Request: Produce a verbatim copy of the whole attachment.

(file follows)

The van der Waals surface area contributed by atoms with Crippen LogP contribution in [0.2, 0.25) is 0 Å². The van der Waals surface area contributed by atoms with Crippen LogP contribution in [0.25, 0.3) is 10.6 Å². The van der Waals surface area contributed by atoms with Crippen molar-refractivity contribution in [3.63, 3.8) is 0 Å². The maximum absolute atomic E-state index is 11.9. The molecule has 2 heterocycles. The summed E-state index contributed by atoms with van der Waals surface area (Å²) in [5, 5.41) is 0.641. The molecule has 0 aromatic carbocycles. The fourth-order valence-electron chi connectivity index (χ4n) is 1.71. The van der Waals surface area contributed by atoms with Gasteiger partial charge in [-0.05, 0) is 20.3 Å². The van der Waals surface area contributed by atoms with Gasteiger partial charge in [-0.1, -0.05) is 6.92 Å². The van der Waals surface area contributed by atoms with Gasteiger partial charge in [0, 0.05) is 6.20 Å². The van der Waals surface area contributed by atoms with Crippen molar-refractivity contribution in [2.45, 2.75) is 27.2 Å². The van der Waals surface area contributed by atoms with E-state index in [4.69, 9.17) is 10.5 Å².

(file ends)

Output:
The van der Waals surface area contributed by atoms with Crippen LogP contribution in [0.2, 0.25) is 0 Å². The van der Waals surface area contributed by atoms with Crippen LogP contribution in [0.25, 0.3) is 10.6 Å². The van der Waals surface area contributed by atoms with Crippen molar-refractivity contribution in [3.63, 3.8) is 0 Å². The maximum absolute atomic E-state index is 11.9. The molecule has 2 heterocycles. The summed E-state index contributed by atoms with van der Waals surface area (Å²) in [5, 5.41) is 0.641. The molecule has 0 aromatic carbocycles. The fourth-order valence-electron chi connectivity index (χ4n) is 1.71. The van der Waals surface area contributed by atoms with Gasteiger partial charge in [-0.05, 0) is 20.3 Å². The van der Waals surface area contributed by atoms with Gasteiger partial charge in [-0.1, -0.05) is 6.92 Å². The van der Waals surface area contributed by atoms with Gasteiger partial charge in [0, 0.05) is 6.20 Å². The van der Waals surface area contributed by atoms with Crippen molar-refractivity contribution in [2.45, 2.75) is 27.2 Å². The van der Waals surface area contributed by atoms with E-state index in [4.69, 9.17) is 10.5 Å².